In this eye-opening book, the first to investigate the explosion of the multibillion-dollar preschool entertainment business and its effects on families, Dade Hayes -- an entertainment expert, author, and concerned father -- lifts the veil on the closely guarded process of marketing to the ultra-young and their parents.
Like many parents, Dade Hayes grabbed "me time" by plopping his daughter in front of the TV, relaxing while Margot delighted in the sights and sounds of Barney and the Teletubbies. But when Margot got hooked, screaming whenever the TV was turned off, Hayes set out to explore the vast universe of this industry in which preschoolers devour $21 billion worth of entertainment.
Going behind the scenes to talk with executives, writers, and marketers who see the value of educational TV, Hayes finds compelling research that watching TV may raise IQs and increase vocabularies. On the other side, he brings in the voices of pediatricians and child psychologists who warn against "babysitter TV" and ask whether "TV trance" is healthy -- in spite of the relaxation that the lull affords exhausted parents -- as recent studies link early television viewing with obesity, attention and cognitive problems, and violence.
Along the way, Hayes narrates the fascinating evolution of Nickelodeon's bilingual preschool gamble, Ni Hao, Kai-lan, from an art student's Internet doodles to its final product: an educationally fortified, Dora-inflected, test audience-approved television show. At the show's debut, jittery experts hold their breath as the tweaked and researched Kai-lan faces Mr. Potato Head in the battle for a three-year-old's attention.
Anytime Playdate reveals the marketing science of capturing a toddler's attention, examining whether Baby Einstein and its ilk will make babies smarter, or if, conversely, television makes babies passive and uncritical, their imaginations colonized by marketing schemes before they even speak. It tells us why the raucous Dora the Explorer has usurped Blues Clues for preschool primacy, why the Brit hit In the Night Garden won't follow Teletubbies into American tot stardom, and why the comparatively quiet and wholesome Sesame Street has reigned for decades. Hayes vividly portrays the educators, psychologists, executives, parents, and, lest we forget, kids who have shaped the history of children's television, uncovering the tensions between the many personalities, the creative foment that combines story, music, and message in this medium to produce today's almost dizzying array of products and choices.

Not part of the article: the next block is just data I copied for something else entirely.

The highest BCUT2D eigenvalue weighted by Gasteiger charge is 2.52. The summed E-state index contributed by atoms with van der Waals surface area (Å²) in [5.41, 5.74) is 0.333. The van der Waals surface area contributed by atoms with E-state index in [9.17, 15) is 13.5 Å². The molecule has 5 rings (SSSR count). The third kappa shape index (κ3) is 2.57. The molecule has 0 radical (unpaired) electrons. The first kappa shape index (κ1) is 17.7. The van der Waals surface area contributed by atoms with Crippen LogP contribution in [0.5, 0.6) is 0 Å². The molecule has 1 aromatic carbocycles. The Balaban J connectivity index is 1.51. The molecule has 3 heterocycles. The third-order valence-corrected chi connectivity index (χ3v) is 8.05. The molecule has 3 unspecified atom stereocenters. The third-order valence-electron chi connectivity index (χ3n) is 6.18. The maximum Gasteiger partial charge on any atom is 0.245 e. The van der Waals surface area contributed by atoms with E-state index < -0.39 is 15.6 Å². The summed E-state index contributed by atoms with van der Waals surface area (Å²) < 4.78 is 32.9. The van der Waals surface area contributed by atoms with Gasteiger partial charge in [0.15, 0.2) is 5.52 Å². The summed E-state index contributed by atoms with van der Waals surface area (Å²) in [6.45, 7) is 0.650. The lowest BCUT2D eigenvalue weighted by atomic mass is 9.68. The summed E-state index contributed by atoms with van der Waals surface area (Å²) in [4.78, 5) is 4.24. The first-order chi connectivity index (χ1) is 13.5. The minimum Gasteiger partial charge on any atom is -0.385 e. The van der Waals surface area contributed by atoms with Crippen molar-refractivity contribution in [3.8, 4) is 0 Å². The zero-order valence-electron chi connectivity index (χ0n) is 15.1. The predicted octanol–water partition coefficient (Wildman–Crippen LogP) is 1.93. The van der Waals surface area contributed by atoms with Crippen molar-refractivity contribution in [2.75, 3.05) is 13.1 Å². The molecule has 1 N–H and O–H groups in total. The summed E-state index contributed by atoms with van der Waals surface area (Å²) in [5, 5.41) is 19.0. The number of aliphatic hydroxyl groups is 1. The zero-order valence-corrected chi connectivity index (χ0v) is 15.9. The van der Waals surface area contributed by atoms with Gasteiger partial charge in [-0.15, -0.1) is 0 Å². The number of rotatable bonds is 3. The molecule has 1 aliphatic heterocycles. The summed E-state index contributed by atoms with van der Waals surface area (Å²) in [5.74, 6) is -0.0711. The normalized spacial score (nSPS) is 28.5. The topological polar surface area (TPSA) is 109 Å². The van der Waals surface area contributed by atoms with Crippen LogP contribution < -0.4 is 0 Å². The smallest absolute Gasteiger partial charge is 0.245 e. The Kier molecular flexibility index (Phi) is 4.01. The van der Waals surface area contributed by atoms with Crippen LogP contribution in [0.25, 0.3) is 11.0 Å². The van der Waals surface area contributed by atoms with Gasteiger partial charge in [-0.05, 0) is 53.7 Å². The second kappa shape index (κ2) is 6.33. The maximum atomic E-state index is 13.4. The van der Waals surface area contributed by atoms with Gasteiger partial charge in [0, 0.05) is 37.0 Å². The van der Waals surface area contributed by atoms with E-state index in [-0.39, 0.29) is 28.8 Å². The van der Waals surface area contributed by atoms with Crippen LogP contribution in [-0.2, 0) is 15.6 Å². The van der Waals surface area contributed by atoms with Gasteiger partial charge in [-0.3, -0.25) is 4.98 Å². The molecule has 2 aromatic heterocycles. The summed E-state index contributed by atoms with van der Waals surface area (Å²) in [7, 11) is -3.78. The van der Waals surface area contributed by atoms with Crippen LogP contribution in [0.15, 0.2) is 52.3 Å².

In the end, Hayes gives readers a provocative but balanced portrait of an age in technological transition, and shows that what's at stake in the "Rattle Battle" is nothing less than the character of the next generation.
Dade Hayes is assistant managing editor of Variety, based in New York. He runs the editorial operations of the New York office and writes about television, film, business and publishing. He spent six years as a reporter and editor at Variety in Los Angeles. In 2004, Hayes co-wrote Open Wide: How Hollywood Box Office Became a National Obsession, which was published by Miramax Books. One of many positive reviews, in The Atlantic Monthly, called it “a classic” and the book was featured in The New Yorker and on public radio’s “Fresh Air.” Hayes was previously a senior editor at Entertainment Weekly and a reporter for the Los Angeles Times and Associated Press. His freelance writing has appeared in TV Guide, The Boston Globe and Premiere. He lives in Manhattan with his wife, Stella, and daughter, Margot.
After introducing his infant daughter to TV, Variety editor and author Hayes (Open Wide: How Hollywood Box Office Became a National Obsession) begins to wonder how the $21-billion preschool marketTV shows, DVDs, CDs and tie-in toysworks behind the scenes. He sets out to question the experts, including honchos at Nickelodeon and CTW, as well as entrepreneurs such as Julie Clark, whose brainchild was Baby Einstein. Hayes gives a nod to the American Academy of Pediatrics recommendation of no screen time for children under two, but also notes that only 6% of parents are aware of it. He learns, too, that there has been no government research to study preschool media use. Raised on Mr. Rogers and Sesame Street in a pro-TV family (his father worked in the biz), Hayes doggedly follows the paths of such heavy hitters as Dora the Explorer and Blues Clues, dissecting their appeal and pondering the merits of TV for the very young even while continuing to let his daughter tune in. While one pundit notes, The content on television... can open windows and widen horizons for children who otherwise dont have those experiences, the effect is eerily chilling when Hayess newborn son tilts his head toward the screen. (May) Copyright 2008 Reed Business Information.